Marshawn Lynch, Last of a Dying Breed

Marshawn Lynch, Last of a Dying Breed

Marshawn Lynch, Last of a Dying Breed nfl images 2016Do not call yourself a football fan if you are not also a fan of Marshawn Lynch. The Seattle running back has been everything an NFL player is supposed to be since getting traded to the Seahawks from Buffalo and transforming into Beastmode right before our eyes.

Lynch is a pure football player. If you can’t appreciate what he has done as a running back in the National Football League than I suggest you set your DVR to watch PGA events while the rest of us take in the remainder of the NFL playoffs.

This guy has been the most entertaining running back to watch over the past four years. His bruising runs with helpless tacklers being dragged behind him have given Youtube a spike in football related views all by himself. It’s too bad we aren’t going to see many more like this man.

Lynch is a dying breed of NFL runner.

Let’s get this out of the way from the start. Lynch’s days in Seattle are numbered. No way they can pay him the nine million dollars due to him next year. Not when they have a very capable guy in Thomas Rawls that will cost Seattle only six percent of Lynch’s salary. Seattle fans will have to say goodbye to one of their favorite players unless there is a math wizard among those #12’s that can make Lynch’s salary cap numbers work.

To go with Marshawn headed out of Seattle, his style of play is headed out of the NFL. While no one can say they don’t enjoy watching Lynch destroy defenses and cause awkward moments during the opponent’s film review the following week, it’s apparent the NFL is moving in a different direction.

1500 yard rushers aren’t needed anymore. The passing game is taking over. Finesse will be the trend going forward with the safety rules getting stricter each season. Beastmode is fun to watch, but offenses will increasingly be using quick receivers like Julian Edelman to get six yards on a slant instead of handing the ball off.

To make matters worse for fans who would like to see more runners like Lynch, the fact is that no matter how impressive he was he still ended up replaceable. He was used up and will be pushed aside now that it’s convenient for the team.

So what would make younger players coming up in the game of football want to be a running back?

Go pound your head into the line of scrimmage for about five years then get a big contract if you’re lucky enough to avoid a career ending injury. Then the moment you sign that new contract your team is looking to find a cheaper version of you with fewer miles on him. Rawls is going to be the shiny new back that Seattle leans on for the next three years, and then he will be in Lynch’s shoes once his contract is out of whack with what the team can pay over the long haul.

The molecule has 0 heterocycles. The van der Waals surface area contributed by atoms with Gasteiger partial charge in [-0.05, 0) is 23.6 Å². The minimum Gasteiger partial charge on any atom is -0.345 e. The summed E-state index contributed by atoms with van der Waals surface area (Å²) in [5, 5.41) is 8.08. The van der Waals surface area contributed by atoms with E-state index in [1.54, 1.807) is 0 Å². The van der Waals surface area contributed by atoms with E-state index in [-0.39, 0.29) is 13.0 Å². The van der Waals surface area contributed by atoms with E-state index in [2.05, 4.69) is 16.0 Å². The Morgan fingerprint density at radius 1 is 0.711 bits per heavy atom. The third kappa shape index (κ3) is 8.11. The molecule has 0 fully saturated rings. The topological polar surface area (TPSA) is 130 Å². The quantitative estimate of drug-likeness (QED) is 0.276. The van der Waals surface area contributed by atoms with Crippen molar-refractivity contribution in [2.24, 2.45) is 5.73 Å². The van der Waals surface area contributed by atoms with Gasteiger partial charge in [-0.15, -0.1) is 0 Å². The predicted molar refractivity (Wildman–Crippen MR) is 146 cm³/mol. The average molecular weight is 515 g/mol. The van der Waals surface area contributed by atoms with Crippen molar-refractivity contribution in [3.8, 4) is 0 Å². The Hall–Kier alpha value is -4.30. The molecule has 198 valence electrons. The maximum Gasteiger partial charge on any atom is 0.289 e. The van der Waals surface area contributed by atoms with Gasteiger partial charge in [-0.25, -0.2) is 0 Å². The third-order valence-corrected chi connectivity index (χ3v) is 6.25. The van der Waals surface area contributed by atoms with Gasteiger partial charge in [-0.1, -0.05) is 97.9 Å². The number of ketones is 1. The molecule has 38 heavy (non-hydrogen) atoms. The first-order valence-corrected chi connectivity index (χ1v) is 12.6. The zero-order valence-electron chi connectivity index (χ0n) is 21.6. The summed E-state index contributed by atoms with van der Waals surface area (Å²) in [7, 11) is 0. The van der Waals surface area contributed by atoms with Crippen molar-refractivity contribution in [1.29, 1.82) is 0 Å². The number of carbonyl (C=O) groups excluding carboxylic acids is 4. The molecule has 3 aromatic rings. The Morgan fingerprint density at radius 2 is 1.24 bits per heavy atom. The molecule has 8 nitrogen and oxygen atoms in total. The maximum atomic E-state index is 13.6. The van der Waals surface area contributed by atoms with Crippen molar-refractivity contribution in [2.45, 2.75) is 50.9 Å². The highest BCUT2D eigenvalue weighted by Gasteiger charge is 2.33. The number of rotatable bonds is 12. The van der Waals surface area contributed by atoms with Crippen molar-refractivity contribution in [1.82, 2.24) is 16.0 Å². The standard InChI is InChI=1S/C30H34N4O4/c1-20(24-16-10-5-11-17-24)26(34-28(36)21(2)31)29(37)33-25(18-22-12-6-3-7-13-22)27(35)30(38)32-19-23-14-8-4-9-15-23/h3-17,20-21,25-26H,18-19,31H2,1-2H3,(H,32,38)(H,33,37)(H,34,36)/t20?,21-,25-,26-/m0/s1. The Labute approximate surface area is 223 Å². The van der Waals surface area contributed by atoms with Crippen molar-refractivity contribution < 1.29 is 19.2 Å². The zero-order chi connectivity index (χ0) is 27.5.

There is just no incentive for a young player to want to play the role of a running back that is asked to pound away at the defense and abuse himself on a weekly basis. I’m not saying young college players wouldn’t take the money and fame that the 29-year-old Marshawn Lynch has received to this point. It would be easier for these youngsters to find a better position on the football field that is easier on the body, pays about the same, and gives them a longer shelf life in the pros.

Actually, it would be much easier if these young athletes would just play a different sport. One with guaranteed contracts and less potential for brain injuries and ACL shedding.

For more evidence that the old school running back is going out of style, you can take a look at the success that Minnesota has had with the best running back in the League on their roster. Adrian Peterson is an all time great at the position, but where is he when the game is on the line with his team behind? The bench.

Peterson has no value as a receiver, so he’s little help in the two-minute offense. Were he a better receiver out of the backfield, his Vikings wouldn’t find themselves behind in crucial games in the first place. And his team would have managed at least a trip to the Super Bowl by now.

Running backs who can’t catch the ball will have less and less value as the NFL continues to evolve to an even more pass heavy league. And if a running back does have great hands he should just hone his skills as a receiver anyway. Why run into linebackers every other play when you can run routes the entire game and take about 20 percent of the hits that a running back takes?

Some contending team will find the money to pay Marshawn Lynch for at least a couple more years. He still has value obviously, just not to Seattle, who has a backup plan with Rawls. Wherever Beastmode ends up, you had best mark your calendar to catch that team’s games. With just a couple years left in his prime, you don’t want to miss this dying breed of running back.

The way we look at Jim Brown and Walter Payton in 2015 is the way Lynch will be seen in 2035. Fans of the future will be in awe of Lynch’s violent runs.

Those type runs are coming to an end slowly but surely. Don’t miss the last few opportunities to watch what an old school running back can do for a team.  We can still appreciate these guys even if their teams don’t.